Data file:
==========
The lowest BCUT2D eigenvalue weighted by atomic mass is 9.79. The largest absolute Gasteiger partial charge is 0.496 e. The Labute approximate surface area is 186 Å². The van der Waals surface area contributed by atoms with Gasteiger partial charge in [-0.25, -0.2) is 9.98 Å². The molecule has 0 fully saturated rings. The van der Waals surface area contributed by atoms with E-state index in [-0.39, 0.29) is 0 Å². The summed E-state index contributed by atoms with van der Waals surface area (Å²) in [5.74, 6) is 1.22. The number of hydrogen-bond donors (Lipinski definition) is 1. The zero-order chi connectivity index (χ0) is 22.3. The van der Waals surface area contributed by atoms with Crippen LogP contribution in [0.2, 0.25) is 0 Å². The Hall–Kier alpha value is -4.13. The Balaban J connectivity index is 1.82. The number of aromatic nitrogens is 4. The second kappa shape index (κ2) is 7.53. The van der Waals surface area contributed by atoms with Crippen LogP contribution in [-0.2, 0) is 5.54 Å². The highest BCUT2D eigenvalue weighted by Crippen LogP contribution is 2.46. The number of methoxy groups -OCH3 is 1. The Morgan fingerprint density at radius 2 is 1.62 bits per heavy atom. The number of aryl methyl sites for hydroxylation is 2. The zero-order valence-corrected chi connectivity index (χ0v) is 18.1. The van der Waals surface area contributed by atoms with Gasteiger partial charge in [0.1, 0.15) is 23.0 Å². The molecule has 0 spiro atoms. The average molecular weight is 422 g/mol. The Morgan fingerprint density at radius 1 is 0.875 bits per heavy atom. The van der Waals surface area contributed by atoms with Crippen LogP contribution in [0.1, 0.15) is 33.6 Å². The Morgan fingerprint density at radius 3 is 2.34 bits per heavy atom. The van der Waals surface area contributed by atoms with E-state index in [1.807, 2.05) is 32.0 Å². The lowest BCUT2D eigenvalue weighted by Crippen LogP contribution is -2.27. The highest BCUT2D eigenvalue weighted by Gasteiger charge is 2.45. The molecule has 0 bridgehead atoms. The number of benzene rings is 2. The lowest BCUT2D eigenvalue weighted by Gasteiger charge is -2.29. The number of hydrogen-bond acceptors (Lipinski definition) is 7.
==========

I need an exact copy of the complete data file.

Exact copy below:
The lowest BCUT2D eigenvalue weighted by atomic mass is 9.79. The largest absolute Gasteiger partial charge is 0.496 e. The Labute approximate surface area is 186 Å². The van der Waals surface area contributed by atoms with Gasteiger partial charge in [-0.25, -0.2) is 9.98 Å². The molecule has 0 fully saturated rings. The van der Waals surface area contributed by atoms with E-state index in [-0.39, 0.29) is 0 Å². The summed E-state index contributed by atoms with van der Waals surface area (Å²) in [5.74, 6) is 1.22. The number of hydrogen-bond donors (Lipinski definition) is 1. The zero-order chi connectivity index (χ0) is 22.3. The van der Waals surface area contributed by atoms with Crippen LogP contribution in [0.2, 0.25) is 0 Å². The Hall–Kier alpha value is -4.13. The Balaban J connectivity index is 1.82. The number of aromatic nitrogens is 4. The second kappa shape index (κ2) is 7.53. The van der Waals surface area contributed by atoms with Crippen LogP contribution in [-0.2, 0) is 5.54 Å². The highest BCUT2D eigenvalue weighted by Crippen LogP contribution is 2.46. The number of methoxy groups -OCH3 is 1. The Morgan fingerprint density at radius 2 is 1.62 bits per heavy atom. The number of aryl methyl sites for hydroxylation is 2. The zero-order valence-corrected chi connectivity index (χ0v) is 18.1. The van der Waals surface area contributed by atoms with Gasteiger partial charge in [0.1, 0.15) is 23.0 Å². The molecule has 0 spiro atoms. The average molecular weight is 422 g/mol. The Morgan fingerprint density at radius 1 is 0.875 bits per heavy atom. The van der Waals surface area contributed by atoms with Crippen LogP contribution in [0.1, 0.15) is 33.6 Å². The Morgan fingerprint density at radius 3 is 2.34 bits per heavy atom. The van der Waals surface area contributed by atoms with E-state index in [1.807, 2.05) is 32.0 Å². The lowest BCUT2D eigenvalue weighted by Crippen LogP contribution is -2.27. The highest BCUT2D eigenvalue weighted by Gasteiger charge is 2.45. The molecule has 0 bridgehead atoms. The number of benzene rings is 2. The lowest BCUT2D eigenvalue weighted by Gasteiger charge is -2.29. The number of hydrogen-bond acceptors (Lipinski definition) is 7.